A contingent will is a will that takes effect only when a specific condition occurs. To determine whether a will is “contingent” one must look at whether the happening of the contingency is a condition precedent for the will to operate or if the language of the contingency was made to induce the drafting and execution of the will. If the condition fails to occur, the will becomes inoperative.
One can further examine the testator’s intent to determine if the testator intended a contingent will. The testator must affirmatively intend that the will does not take effect unless the specified event occurs. While the courts should not impose intentions not found in the language of the will, some courts take into account poor or unskilled drafting by the testator. Because most courts disfavor contingent wills, when in doubt many courts interpret the event as not contingent to hold the will valid.
For example, a testator may want to use a contingent will to encourage their children to reach specific education goals.
- A testator could put in a contingency to get a Master’s Degree, MBA, law degree, etc.
- The contingency would look something like “This bequest is effective only if my child, Sam, graduates from law school by the time they turn 30-years-old.”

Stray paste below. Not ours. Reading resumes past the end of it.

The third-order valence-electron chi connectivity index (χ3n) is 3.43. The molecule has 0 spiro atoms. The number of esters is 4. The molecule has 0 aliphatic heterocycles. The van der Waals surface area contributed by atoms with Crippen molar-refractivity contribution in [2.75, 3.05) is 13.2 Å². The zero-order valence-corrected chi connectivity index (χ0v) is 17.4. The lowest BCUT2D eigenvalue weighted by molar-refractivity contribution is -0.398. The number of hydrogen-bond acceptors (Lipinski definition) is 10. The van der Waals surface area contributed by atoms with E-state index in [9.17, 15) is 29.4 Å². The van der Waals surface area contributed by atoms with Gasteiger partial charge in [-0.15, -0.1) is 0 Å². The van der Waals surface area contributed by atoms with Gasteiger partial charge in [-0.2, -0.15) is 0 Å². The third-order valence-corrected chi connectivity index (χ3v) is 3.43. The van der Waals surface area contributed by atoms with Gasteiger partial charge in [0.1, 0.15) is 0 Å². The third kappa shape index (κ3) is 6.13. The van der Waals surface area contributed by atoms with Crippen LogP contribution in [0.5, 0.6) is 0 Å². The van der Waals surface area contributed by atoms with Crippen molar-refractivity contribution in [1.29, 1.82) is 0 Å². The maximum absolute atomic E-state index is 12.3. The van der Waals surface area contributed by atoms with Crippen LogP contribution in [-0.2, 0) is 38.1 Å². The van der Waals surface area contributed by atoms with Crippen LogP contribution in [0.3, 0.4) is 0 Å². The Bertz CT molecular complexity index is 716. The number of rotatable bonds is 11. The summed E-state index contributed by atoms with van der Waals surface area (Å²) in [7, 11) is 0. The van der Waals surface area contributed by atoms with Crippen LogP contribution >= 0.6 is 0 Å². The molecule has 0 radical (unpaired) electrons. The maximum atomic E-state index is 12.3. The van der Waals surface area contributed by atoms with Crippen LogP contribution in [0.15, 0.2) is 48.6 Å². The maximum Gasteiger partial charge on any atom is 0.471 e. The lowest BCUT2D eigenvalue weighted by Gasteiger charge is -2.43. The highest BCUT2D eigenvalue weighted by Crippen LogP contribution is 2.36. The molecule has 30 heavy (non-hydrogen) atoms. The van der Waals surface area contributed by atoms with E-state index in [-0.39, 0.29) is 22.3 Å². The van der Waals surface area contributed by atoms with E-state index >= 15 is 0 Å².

In Illinois, parol evidence can be used to show that the testator intended a general will instead of a contingent will. But one cannot use parol evidence to show that an instrument written as a general will was intended to operate only upon the happening of a condition. One can also use the evidence that the will was preserved for a fair amount of time after the non-occurrence of the contingency to show that the testator intended the contingency to induce the drafting of the will and not as a condition precedent to the will.
See also e.g.; Eaton v. Brown, 193 U.S. 411 (1904)
[Last updated in September of 2022 by the Wex Definitions Team]